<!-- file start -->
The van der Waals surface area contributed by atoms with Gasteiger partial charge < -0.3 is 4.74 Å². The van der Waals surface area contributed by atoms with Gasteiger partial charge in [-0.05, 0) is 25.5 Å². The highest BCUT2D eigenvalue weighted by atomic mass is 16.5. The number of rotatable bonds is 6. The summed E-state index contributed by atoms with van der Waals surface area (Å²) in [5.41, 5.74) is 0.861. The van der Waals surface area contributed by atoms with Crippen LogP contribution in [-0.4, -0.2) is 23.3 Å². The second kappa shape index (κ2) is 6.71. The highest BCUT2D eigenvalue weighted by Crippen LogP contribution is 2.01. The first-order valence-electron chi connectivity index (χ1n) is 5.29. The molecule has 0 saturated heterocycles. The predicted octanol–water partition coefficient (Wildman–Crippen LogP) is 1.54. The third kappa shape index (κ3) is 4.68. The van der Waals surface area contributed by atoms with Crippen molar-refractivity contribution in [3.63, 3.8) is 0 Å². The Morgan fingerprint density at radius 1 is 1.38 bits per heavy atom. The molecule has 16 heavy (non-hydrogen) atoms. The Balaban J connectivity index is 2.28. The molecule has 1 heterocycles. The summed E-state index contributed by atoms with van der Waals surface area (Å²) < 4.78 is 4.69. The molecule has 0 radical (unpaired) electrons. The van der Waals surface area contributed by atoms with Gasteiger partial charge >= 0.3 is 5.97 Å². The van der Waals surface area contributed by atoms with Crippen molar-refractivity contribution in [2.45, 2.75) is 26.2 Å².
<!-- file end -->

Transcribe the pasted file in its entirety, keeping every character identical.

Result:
The van der Waals surface area contributed by atoms with Gasteiger partial charge < -0.3 is 4.74 Å². The van der Waals surface area contributed by atoms with Gasteiger partial charge in [-0.05, 0) is 25.5 Å². The highest BCUT2D eigenvalue weighted by atomic mass is 16.5. The number of rotatable bonds is 6. The summed E-state index contributed by atoms with van der Waals surface area (Å²) in [5.41, 5.74) is 0.861. The van der Waals surface area contributed by atoms with Crippen LogP contribution in [-0.4, -0.2) is 23.3 Å². The second kappa shape index (κ2) is 6.71. The highest BCUT2D eigenvalue weighted by Crippen LogP contribution is 2.01. The first-order valence-electron chi connectivity index (χ1n) is 5.29. The molecule has 0 saturated heterocycles. The predicted octanol–water partition coefficient (Wildman–Crippen LogP) is 1.54. The third kappa shape index (κ3) is 4.68. The van der Waals surface area contributed by atoms with Crippen molar-refractivity contribution in [3.63, 3.8) is 0 Å². The Morgan fingerprint density at radius 1 is 1.38 bits per heavy atom. The molecule has 16 heavy (non-hydrogen) atoms. The Balaban J connectivity index is 2.28. The molecule has 1 heterocycles. The summed E-state index contributed by atoms with van der Waals surface area (Å²) < 4.78 is 4.69. The molecule has 0 radical (unpaired) electrons. The van der Waals surface area contributed by atoms with Gasteiger partial charge >= 0.3 is 5.97 Å². The van der Waals surface area contributed by atoms with Crippen molar-refractivity contribution in [2.45, 2.75) is 26.2 Å².